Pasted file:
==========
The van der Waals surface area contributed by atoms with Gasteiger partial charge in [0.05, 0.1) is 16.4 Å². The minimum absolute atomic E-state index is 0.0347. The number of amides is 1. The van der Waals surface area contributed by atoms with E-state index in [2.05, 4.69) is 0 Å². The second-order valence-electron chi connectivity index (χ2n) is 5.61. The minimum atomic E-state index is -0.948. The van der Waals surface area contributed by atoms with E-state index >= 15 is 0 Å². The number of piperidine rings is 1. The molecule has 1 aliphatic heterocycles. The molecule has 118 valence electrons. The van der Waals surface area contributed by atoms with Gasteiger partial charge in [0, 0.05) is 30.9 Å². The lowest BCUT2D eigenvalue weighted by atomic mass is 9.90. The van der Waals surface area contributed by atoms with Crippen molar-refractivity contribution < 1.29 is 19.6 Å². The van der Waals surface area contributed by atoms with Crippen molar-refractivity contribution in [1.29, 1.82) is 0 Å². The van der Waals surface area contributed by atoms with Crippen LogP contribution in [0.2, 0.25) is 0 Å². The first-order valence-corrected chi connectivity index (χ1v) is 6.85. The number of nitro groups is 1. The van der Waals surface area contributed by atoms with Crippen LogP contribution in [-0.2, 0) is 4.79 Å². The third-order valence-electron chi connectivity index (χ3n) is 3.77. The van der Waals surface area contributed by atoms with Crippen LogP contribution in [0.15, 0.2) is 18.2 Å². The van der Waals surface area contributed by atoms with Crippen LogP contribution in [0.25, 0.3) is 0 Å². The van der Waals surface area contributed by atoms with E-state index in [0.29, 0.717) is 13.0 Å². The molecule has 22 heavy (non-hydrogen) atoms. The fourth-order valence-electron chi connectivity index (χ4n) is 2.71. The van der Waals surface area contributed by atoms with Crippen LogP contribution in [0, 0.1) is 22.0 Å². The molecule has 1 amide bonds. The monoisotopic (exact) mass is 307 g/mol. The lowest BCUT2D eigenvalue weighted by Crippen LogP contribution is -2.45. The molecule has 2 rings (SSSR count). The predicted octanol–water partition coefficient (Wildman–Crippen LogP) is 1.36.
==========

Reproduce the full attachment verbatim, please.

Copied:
The van der Waals surface area contributed by atoms with Gasteiger partial charge in [0.05, 0.1) is 16.4 Å². The minimum absolute atomic E-state index is 0.0347. The number of amides is 1. The van der Waals surface area contributed by atoms with E-state index in [2.05, 4.69) is 0 Å². The second-order valence-electron chi connectivity index (χ2n) is 5.61. The minimum atomic E-state index is -0.948. The van der Waals surface area contributed by atoms with E-state index >= 15 is 0 Å². The number of piperidine rings is 1. The molecule has 1 aliphatic heterocycles. The molecule has 118 valence electrons. The van der Waals surface area contributed by atoms with Gasteiger partial charge in [0, 0.05) is 30.9 Å². The lowest BCUT2D eigenvalue weighted by atomic mass is 9.90. The van der Waals surface area contributed by atoms with Crippen molar-refractivity contribution < 1.29 is 19.6 Å². The van der Waals surface area contributed by atoms with Crippen molar-refractivity contribution in [1.29, 1.82) is 0 Å². The van der Waals surface area contributed by atoms with Crippen LogP contribution in [0.2, 0.25) is 0 Å². The first-order valence-corrected chi connectivity index (χ1v) is 6.85. The number of nitro groups is 1. The van der Waals surface area contributed by atoms with Crippen LogP contribution in [-0.2, 0) is 4.79 Å². The third-order valence-electron chi connectivity index (χ3n) is 3.77. The van der Waals surface area contributed by atoms with Crippen LogP contribution in [0.15, 0.2) is 18.2 Å². The van der Waals surface area contributed by atoms with Crippen LogP contribution in [0.25, 0.3) is 0 Å². The van der Waals surface area contributed by atoms with E-state index in [0.29, 0.717) is 13.0 Å². The molecule has 22 heavy (non-hydrogen) atoms. The fourth-order valence-electron chi connectivity index (χ4n) is 2.71. The van der Waals surface area contributed by atoms with Crippen LogP contribution in [0, 0.1) is 22.0 Å². The molecule has 1 amide bonds. The monoisotopic (exact) mass is 307 g/mol. The lowest BCUT2D eigenvalue weighted by Crippen LogP contribution is -2.45. The molecule has 2 rings (SSSR count). The predicted octanol–water partition coefficient (Wildman–Crippen LogP) is 1.36.